Articles, Blog

The electronic wonders of melanin

December 3, 2019


Melanin is a versatile molecule. Not only is it responsible for giving us our
UV-blocking complexion. At the cellular level, it gobbles up harmful
radicals that lead to diseases such as cancer and Parkinson’s. But that’s only the beginning. Over the past decade, researchers have focused
on what might be melanin’s most promising talent yet discovered: the ability to conduct
electricity. That’s important, because if we fancy a future
where environmentally benign electronics help us fight disease, monitor our health, and
store energy, we’re going to need biofriendly materials. And what better material for the job than
one made right in-house. This is melanin in its most common form. When it comes to electrical charge, melanin
acts as a sort of bank: always ready to lend out or take electrons, depending on the environment. Chained together, as they naturally tend to
do, melanin molecules can shuffle electrons and surrounding ions end to end. The result is an all-natural electrode material. In terms of performance, it’s not on par
with the semiconductor materials we find in our phones and laptops. But because melanin is 100% compatible with
our body’s makeup, it’s a much safer starting material for building electronic devices:
both for us and the environment. Researchers have shown that melanin can act
as a switch when sandwiched between metal electrodes—turning on and off under different
applied voltages. It seems like a simple trick, but that switching
behavior is critical to the operation of any computing device. Polydopamine, a synthetic melanin analog,
has been used to extract harmful metal ions from water. And polydopamine-coated nanoparticles have
been shown to boost the sensitivity of tests designed to seek out diseases like HIV, Zika,
and cancer. Researchers are still learning how melanin
behaves when surrounded by the machinery that makes useful electronics work. But continued efforts from chemists, physicists,
and materials scientists are likely to result in exciting new applications for this highly
versatile molecule.

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11 Comments

  • Reply Tommy Mogaka November 10, 2018 at 9:00 pm

    Great video! Does the intensity of electric conductivity vary with type of skin i.e. is the rate of charge transfer vary with with skin pigments e.g. darker skin or lighter skin?

  • Reply ticoz17 February 23, 2019 at 4:31 am

    Great to see my area of research making it to a youtube video!
    I am researching the electrical properties of this biopolymer (melanin) and it's potential utilization as an energy transducer, absorbing electromagnetic energy and converting it into non-radiative forms of energy such as heat, ion current, and electronic current.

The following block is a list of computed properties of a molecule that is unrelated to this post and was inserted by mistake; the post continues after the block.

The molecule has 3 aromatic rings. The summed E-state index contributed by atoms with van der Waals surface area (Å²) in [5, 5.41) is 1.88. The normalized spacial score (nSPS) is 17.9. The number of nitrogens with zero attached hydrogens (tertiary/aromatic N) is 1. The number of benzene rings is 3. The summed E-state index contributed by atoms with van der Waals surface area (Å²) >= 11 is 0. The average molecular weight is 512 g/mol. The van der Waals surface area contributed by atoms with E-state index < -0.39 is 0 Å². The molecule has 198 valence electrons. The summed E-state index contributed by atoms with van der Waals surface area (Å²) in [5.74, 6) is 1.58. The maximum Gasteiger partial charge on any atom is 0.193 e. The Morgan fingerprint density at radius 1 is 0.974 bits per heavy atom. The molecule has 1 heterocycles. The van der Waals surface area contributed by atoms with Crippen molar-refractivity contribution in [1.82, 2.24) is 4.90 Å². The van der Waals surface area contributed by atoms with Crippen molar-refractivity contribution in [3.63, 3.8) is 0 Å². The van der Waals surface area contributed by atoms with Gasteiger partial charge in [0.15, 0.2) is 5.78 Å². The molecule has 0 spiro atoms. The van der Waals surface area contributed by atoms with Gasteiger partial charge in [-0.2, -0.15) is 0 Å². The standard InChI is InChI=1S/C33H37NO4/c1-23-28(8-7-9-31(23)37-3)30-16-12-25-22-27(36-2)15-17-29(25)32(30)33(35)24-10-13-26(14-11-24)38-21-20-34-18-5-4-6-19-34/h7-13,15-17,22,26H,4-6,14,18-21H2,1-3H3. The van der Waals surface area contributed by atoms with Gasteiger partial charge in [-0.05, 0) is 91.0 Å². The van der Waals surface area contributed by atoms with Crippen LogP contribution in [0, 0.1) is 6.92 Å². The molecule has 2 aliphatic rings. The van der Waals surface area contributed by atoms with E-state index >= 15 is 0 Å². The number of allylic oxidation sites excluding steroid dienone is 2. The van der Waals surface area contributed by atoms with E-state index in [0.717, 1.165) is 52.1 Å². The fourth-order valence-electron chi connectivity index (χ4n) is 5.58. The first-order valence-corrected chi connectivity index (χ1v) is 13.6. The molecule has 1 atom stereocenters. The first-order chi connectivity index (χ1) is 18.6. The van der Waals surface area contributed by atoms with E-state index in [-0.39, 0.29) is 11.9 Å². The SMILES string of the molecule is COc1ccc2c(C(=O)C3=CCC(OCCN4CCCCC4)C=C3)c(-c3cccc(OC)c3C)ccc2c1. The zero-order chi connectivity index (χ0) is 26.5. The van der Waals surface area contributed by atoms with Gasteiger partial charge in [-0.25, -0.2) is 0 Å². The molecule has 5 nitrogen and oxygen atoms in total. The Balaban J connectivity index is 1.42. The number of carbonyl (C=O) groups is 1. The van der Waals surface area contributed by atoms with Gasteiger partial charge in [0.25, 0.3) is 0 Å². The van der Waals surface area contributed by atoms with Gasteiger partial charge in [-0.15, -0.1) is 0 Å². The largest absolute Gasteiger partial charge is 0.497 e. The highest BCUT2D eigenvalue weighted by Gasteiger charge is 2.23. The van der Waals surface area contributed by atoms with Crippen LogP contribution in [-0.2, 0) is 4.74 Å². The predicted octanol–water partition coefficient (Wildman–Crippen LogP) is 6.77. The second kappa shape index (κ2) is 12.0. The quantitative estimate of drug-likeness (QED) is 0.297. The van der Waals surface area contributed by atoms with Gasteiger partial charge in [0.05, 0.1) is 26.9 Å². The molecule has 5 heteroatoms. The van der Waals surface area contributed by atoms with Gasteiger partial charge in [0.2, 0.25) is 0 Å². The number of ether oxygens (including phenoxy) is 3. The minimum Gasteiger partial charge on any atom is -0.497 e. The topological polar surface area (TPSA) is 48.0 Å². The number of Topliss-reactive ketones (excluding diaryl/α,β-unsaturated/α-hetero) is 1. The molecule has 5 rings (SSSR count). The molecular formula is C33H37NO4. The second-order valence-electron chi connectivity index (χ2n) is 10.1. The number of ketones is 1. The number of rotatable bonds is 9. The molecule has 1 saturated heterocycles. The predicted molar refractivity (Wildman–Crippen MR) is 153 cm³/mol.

Thank you for the upload!

  • Reply Susan Smith May 22, 2019 at 6:33 pm

    Exactly where are they obtaining this Melanin? Many of our people are missing, or found dead with their organs removed.

  • Reply Kay Gigny May 24, 2019 at 12:36 pm

    Only Eumelanin can do this not pheomelanin this video is very dishonest and where are they going to get the Eumelanin from?

  • Reply XxRaliXx May 29, 2019 at 9:38 pm

    https://www.uq.edu.au/news/article/2012/06/melanin-considered-bio-friendly-electronics
    https://youtu.be/ylmrkXuUqQY

  • Reply Sung Mook August 9, 2019 at 5:44 am

    Thank you for this!

  • Reply Dartanyan Gray September 3, 2019 at 8:17 pm

    We melanated people especially us wolly headed dark-skinned melanated people need to start focusing on our chakras. One of the best examples is the Tai Chi Master who can light things on fire… I've been looking at hieroglyphs and I believe the Egyptians had this power and knew more about this melanin than we do in present day, this I believe is the reason they created guns specifically for melanated people who at one time probably could bend fire, electricity, perhaps all the elements were at our disposal.

  • Reply Patrick Smith October 26, 2019 at 7:34 pm

    Omg Black people are Gods???

  • Reply Ashera Star Goddess November 16, 2019 at 11:18 pm

    now we know where all the missing black people went…. to this research… all yall had to do was just mix into the race and get some Eumelanin….

  • Reply Makiba Uboke November 22, 2019 at 6:35 pm

    Eumelanin and pheomelanin are chemically different. Really do the research. Eumelanin contains no sulphur. But really do the research. Google Chernobyl and black mushrooms. The melanin in those mushrooms absorbed radiation and turned it into viable energy. Notice the color of the melanin dots that was used was the same color of the dark human figure.

  • Reply DairangerSentai7 November 27, 2019 at 4:10 pm

    There's no substantial evidence for melanin harvesting, but if you have information whether, you're a harvester or abolitionist, I'd love to have information for why this even matters? Like, why kidnap and peel off someone's skin? That's pretty useless, honestly.

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